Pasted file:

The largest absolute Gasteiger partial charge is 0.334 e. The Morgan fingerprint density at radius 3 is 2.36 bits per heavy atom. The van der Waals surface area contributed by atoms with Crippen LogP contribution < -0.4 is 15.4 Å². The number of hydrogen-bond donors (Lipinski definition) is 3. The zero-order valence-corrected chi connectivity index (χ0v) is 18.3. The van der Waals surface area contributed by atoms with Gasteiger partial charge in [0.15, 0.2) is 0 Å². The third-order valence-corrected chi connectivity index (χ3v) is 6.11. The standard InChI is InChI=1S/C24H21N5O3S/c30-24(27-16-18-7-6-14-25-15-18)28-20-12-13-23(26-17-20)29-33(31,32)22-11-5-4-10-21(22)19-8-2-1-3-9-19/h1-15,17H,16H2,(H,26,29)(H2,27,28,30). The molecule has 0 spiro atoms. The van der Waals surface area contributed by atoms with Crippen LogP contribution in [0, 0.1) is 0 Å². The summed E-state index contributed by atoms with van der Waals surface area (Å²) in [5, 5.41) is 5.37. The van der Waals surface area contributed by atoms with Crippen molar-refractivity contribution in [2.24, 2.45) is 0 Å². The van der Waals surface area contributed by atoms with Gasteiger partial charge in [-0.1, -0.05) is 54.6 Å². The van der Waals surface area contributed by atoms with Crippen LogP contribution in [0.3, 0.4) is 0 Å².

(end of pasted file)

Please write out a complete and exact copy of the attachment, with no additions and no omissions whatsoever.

The largest absolute Gasteiger partial charge is 0.334 e. The Morgan fingerprint density at radius 3 is 2.36 bits per heavy atom. The van der Waals surface area contributed by atoms with Crippen LogP contribution < -0.4 is 15.4 Å². The number of hydrogen-bond donors (Lipinski definition) is 3. The zero-order valence-corrected chi connectivity index (χ0v) is 18.3. The van der Waals surface area contributed by atoms with Gasteiger partial charge in [0.15, 0.2) is 0 Å². The third-order valence-corrected chi connectivity index (χ3v) is 6.11. The standard InChI is InChI=1S/C24H21N5O3S/c30-24(27-16-18-7-6-14-25-15-18)28-20-12-13-23(26-17-20)29-33(31,32)22-11-5-4-10-21(22)19-8-2-1-3-9-19/h1-15,17H,16H2,(H,26,29)(H2,27,28,30). The molecule has 0 spiro atoms. The van der Waals surface area contributed by atoms with Crippen LogP contribution in [0, 0.1) is 0 Å². The summed E-state index contributed by atoms with van der Waals surface area (Å²) in [5, 5.41) is 5.37. The van der Waals surface area contributed by atoms with Crippen molar-refractivity contribution in [2.24, 2.45) is 0 Å². The van der Waals surface area contributed by atoms with Gasteiger partial charge in [-0.1, -0.05) is 54.6 Å². The van der Waals surface area contributed by atoms with Crippen LogP contribution in [0.3, 0.4) is 0 Å².